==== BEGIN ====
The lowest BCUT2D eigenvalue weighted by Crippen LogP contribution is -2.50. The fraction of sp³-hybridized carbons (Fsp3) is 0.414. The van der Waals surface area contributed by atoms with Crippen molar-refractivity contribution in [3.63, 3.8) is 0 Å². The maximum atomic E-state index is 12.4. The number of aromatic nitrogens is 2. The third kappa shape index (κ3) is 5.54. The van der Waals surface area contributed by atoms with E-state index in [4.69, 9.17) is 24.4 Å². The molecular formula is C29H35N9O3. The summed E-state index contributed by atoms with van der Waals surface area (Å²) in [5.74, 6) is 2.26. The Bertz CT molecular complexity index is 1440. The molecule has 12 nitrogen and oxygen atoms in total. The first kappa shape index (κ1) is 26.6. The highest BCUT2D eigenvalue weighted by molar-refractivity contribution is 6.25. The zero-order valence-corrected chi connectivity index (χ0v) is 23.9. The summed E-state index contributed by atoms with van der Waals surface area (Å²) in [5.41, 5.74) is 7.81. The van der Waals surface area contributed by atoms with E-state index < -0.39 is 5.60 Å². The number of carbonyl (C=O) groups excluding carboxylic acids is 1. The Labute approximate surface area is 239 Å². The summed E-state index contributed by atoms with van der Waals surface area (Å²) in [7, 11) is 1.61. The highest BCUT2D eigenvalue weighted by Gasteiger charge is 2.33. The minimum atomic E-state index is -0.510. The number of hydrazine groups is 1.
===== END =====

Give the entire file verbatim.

The lowest BCUT2D eigenvalue weighted by Crippen LogP contribution is -2.50. The fraction of sp³-hybridized carbons (Fsp3) is 0.414. The van der Waals surface area contributed by atoms with Crippen molar-refractivity contribution in [3.63, 3.8) is 0 Å². The maximum atomic E-state index is 12.4. The number of aromatic nitrogens is 2. The third kappa shape index (κ3) is 5.54. The van der Waals surface area contributed by atoms with E-state index in [4.69, 9.17) is 24.4 Å². The molecular formula is C29H35N9O3. The summed E-state index contributed by atoms with van der Waals surface area (Å²) in [5.74, 6) is 2.26. The Bertz CT molecular complexity index is 1440. The molecule has 12 nitrogen and oxygen atoms in total. The first kappa shape index (κ1) is 26.6. The highest BCUT2D eigenvalue weighted by molar-refractivity contribution is 6.25. The zero-order valence-corrected chi connectivity index (χ0v) is 23.9. The summed E-state index contributed by atoms with van der Waals surface area (Å²) in [5.41, 5.74) is 7.81. The van der Waals surface area contributed by atoms with E-state index < -0.39 is 5.60 Å². The number of carbonyl (C=O) groups excluding carboxylic acids is 1. The Labute approximate surface area is 239 Å². The summed E-state index contributed by atoms with van der Waals surface area (Å²) in [7, 11) is 1.61. The highest BCUT2D eigenvalue weighted by Gasteiger charge is 2.33. The minimum atomic E-state index is -0.510. The number of hydrazine groups is 1.